I am following NSVS 7984734 (or SDSS J171513.35+230533.1) with the BRT. In the VSX it is catalogued as a possible UG with a range of 11.7 - 15.3R. Can someone give more info about this possible outburst?
Here you can find the NSVS light curve of this star:
According to the NSVS light curve it seems this star was in outburst in September 2009.
CRTS light curve show this star in quiescent in the last 3000 days:
Negative in ASAS-3:
I don't think that outburst was real.
If we keep all the observations, including those with suspected flags we get:
1442.129246 14.452 0.256 0
1442.183986 11.859 0.029 0
1442.184306 11.755 0.026 0
1443.228286 11.615 0.033 0
1448.179756 12.134 0.046 0
1452.126306 11.721 0.03 14336
1452.184216 14.36 0.253 2048
1454.163493 13.779 0.088 2050
1454.164513 13.477 0.067 2048
1455.197583 13.145 0.078 2048
1457.162543 11.937 0.123 14338
1460.159633 13.667 0.075 0
Some pairs of observations are highly suspicious. At JD 2451442, a 14.452 and a 11.859 mag. datapoint spaced by just an hour and a half. The same at JD 2451452. Also a bright datapoint at 11.937 on 2451457 when the rest of the data points to an intermediate brightness state.
The datapoints with flag 14336 or 14338 are usually too bright and might be wrong but the mag. of those datapoints is similar to the "outburst magnitudes" which is also suspicious.
Then we have a synonym:
which shows a gap in the data at the "outburst dates", excepting these three observations:
1450.184596 8.557 0.03 1540
1452.132346 14.582 0.333 15872
1456.171633 15.278 0.374 1536
The first one is simply unbelievable. And the other two are not consistent at all with the data at the same dates for the other synonym.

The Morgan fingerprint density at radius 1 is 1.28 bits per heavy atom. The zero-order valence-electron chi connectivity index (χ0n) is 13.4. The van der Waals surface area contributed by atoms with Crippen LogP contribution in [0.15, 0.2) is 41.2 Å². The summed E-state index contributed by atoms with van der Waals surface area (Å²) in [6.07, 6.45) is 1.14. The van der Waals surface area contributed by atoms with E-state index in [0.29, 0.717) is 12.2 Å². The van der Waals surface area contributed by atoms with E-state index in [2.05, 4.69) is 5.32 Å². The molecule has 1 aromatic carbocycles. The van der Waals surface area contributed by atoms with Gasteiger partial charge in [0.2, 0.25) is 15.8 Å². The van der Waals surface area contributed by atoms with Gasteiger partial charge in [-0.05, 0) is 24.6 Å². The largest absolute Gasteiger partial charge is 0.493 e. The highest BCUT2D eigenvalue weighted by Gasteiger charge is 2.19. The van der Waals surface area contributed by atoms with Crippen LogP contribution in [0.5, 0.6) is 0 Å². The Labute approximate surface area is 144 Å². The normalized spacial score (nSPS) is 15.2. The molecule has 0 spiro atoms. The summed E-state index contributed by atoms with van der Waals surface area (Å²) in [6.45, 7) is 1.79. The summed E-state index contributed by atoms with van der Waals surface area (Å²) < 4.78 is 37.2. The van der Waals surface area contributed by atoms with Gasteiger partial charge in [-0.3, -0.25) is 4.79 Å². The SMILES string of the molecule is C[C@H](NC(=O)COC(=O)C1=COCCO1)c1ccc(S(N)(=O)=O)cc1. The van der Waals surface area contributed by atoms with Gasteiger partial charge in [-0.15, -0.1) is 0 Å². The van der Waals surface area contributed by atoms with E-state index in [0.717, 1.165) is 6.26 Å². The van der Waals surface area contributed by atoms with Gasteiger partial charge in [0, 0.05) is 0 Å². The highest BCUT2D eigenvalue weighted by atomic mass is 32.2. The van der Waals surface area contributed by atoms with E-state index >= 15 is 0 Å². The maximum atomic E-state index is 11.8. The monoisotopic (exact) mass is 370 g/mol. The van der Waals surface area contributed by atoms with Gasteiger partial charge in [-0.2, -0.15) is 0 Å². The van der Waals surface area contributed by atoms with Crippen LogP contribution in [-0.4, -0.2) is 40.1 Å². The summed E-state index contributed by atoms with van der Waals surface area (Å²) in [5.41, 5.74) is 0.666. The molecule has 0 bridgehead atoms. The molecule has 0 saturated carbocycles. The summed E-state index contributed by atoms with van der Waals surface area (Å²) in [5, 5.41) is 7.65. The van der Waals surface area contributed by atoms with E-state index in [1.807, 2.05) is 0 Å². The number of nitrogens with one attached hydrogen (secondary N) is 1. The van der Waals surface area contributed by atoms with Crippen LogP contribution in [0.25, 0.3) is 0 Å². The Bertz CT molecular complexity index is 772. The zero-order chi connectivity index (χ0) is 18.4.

If we add that there is no other outburst recorded in CRTS or ASAS and that the star has V= 15.0 in APASS too (with B-V= 1.0; J-K= 0.47), I think that something affected the NSVS photometry at those dates.
One thing to do when we have these doubts is to look for similar features in nearby stars something that John Greaves suggested to do in his original post to cvnet-discussion (but he came to the opposite conclusion).
And indeed, we have this light curve:
which shows the same outburst at the same dates (with smaller amplitude)
That is a star 1.8' SE from the suspected UG so there is no blending issues.
And this is a star 2.0' to the NW:
Also showing the brigthening.
There seems to be a SE-NW line at least 4' long showing problems in that area. Couldn't find a minor planet there on those dates but something must have affected those images.
This star is not variable.
This is strange... :O
Thanx Sebastian for the research!